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MobX connector for Angular (versions 2, 4, 5)

If you're looking for the Angular 1 version version, it's here


  1. The library allows you to automatically observe all the observables that your component uses
  2. Automatically runs change detection - works great with OnPush strategy
  3. Disposes of all the observers when the component is destroyed
  4. Debugging tools



$ npm install --save mobx-angular mobx

Import the MobxAngularModule:

import { MobxAngularModule } from 'mobx-angular';

    imports: [..., MobxAngularModule]
export class MyModule {}


Use *mobxAutorun directive in your template:

import { Component, ChangeDetectionStrategy } from '@angular/core';
import {store} from './store/counter';

  changeDetection: ChangeDetectionStrategy.OnPush,
  template: `
    <div *mobxAutorun>
      {{ store.value }} - {{ store.computedValue }}
      <button (click)="store.action">Action</button>
export class AppComponent {
    store = store;

The directive will do the following:

  • Observe all the observables / computed values that your component uses
  • Automatically run the detectChanges method whenever there's a relevant change

Under the hood, this magic happens by running autorun(() => view.detectChanges())

Why directive and not decorator?

In order to inject the change detector, and implement lifecycle hooks like ngOnDestroy, this library uses a directive, which is the most elegant solution in Angular. It also has the benefit of allowing you to easily have multiple observed sections of your component's template, in case it is required.


You can improve your component's performance by detaching it from CD (Change Detection), by supplying *mobxAutorun="{ detach: true }".

This might cause things to stop updating. You have 3 options to manage that:

  • Define local component properties as observables or computed values
  • Surround with *mobxAutorun only the parts that actually use observable / computed values from the store
  • Instead of detaching, use OnPush CD strategy on the component


This method is deprecated - do not use it.


Aside from autorun, MobX allows you to react to specific data changes.


import { Component, ChangeDetectionStrategy } from '@angular/core';

  changeDetection: ChangeDetectionStrategy.OnPush,
  template: `<div *mobxReaction="getParity.bind(this)">
    {{ parity }}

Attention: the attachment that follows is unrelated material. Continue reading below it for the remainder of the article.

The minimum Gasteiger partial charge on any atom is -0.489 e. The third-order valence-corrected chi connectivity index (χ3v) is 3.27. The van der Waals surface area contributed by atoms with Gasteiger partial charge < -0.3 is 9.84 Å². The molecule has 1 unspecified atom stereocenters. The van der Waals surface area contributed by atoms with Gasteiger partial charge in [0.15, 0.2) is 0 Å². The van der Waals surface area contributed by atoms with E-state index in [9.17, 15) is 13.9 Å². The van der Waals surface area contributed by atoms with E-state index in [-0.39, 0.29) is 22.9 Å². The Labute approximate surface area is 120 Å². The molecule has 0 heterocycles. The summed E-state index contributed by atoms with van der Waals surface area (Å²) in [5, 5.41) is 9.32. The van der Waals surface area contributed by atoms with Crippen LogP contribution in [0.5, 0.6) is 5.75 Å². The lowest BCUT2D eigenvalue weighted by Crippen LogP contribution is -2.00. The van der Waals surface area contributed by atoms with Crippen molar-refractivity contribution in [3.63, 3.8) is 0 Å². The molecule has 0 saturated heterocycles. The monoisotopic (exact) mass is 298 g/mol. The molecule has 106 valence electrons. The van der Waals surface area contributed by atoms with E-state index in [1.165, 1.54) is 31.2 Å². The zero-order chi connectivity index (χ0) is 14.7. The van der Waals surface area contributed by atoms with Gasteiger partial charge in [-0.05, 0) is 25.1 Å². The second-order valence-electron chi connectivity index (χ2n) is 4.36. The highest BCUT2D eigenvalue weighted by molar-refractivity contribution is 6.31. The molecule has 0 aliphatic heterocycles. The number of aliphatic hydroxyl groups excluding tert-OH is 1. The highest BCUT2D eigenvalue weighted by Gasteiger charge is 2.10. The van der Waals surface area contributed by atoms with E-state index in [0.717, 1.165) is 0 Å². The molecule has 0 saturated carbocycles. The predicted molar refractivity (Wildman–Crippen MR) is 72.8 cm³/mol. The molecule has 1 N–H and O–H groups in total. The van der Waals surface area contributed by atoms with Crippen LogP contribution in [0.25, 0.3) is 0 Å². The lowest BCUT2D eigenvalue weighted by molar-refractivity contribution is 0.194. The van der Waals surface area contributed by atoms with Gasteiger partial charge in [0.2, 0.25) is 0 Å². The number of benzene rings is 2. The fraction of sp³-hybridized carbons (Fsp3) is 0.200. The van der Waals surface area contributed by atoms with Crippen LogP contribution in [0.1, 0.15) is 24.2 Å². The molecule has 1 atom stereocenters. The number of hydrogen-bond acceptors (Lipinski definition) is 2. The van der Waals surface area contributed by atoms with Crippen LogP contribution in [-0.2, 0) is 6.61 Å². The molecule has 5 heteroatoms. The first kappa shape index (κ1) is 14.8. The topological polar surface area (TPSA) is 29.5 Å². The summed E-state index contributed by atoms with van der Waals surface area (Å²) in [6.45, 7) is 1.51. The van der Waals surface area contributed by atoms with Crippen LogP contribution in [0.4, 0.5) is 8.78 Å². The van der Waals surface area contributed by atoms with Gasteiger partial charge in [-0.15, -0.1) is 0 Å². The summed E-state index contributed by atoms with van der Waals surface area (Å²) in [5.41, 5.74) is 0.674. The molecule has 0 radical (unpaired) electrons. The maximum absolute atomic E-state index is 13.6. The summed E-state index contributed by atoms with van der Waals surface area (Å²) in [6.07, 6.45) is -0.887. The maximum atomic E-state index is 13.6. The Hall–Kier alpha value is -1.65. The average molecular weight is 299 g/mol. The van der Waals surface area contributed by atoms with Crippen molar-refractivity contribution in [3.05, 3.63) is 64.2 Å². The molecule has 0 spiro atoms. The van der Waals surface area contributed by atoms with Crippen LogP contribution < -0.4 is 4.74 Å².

class AppComponent {
  getParity() {
    return this.parity = store.counter % 2 ? 'Odd' : 'Even';

The callback function will automatically re-run whenever any observable that it uses changes. Change Detection will run automatically whenever the return value of callback changes. If you don't return anything, change detection will not run.

In this example, the parity property will be updated according to counter, and change detection will run only when the parity changes.

Injectable stores

You can easily make your stores injectable:

import { observable, action } from 'mobx-angular';

class Store {
  @observable value;
  @action doSomething() { ... }

Using with OnPush or ngZone: 'noop'

To achieve great performance, you can set OnPush change detection strategy on your components (this can be configured as default in .angular-cli.json). MobX will run change detection manually for you on the components that need to be updated.

  • In Angular 5 there's a new option, which is to disable Zone completely when bootstrapping the app (ngZone: 'noop'). Please note that this means that all 3rd-party components will stop working (because they rely on change detection to work via Zone).

Debugging MobX (only for mobx-angular versions 2.X and below)

mobx-angular comes with a handy debug tool. To turn on / off the debug tool, open developer tools' console, and run:

mobxAngularDebug(true) // turn on
mobxAngularDebug(false) // turn off

Then you can right-click on the components that use mobx directives, and you will see a console log of the components' dependencies. Also, every action that happens in mobx will be console.logged in a nice way.

TBD - support debugging for MobX 4


Some people complained about AoT when using mobx decorators inside components. In case you do that - we export a proxy to the decorators from mobx-angular, which should be AoT compatible, e.g.:
import { observable, computed } from 'mobx-angular'

The only thing you can't do when importing from mobx-angular is using the modifiers, such as @observable.ref.


See the example folder, specifically these files:

To run the examples, clone this repo and run:

$ npm install -g @angular/cli
$ cd example/<example-folder>
$ npm install
$ npm start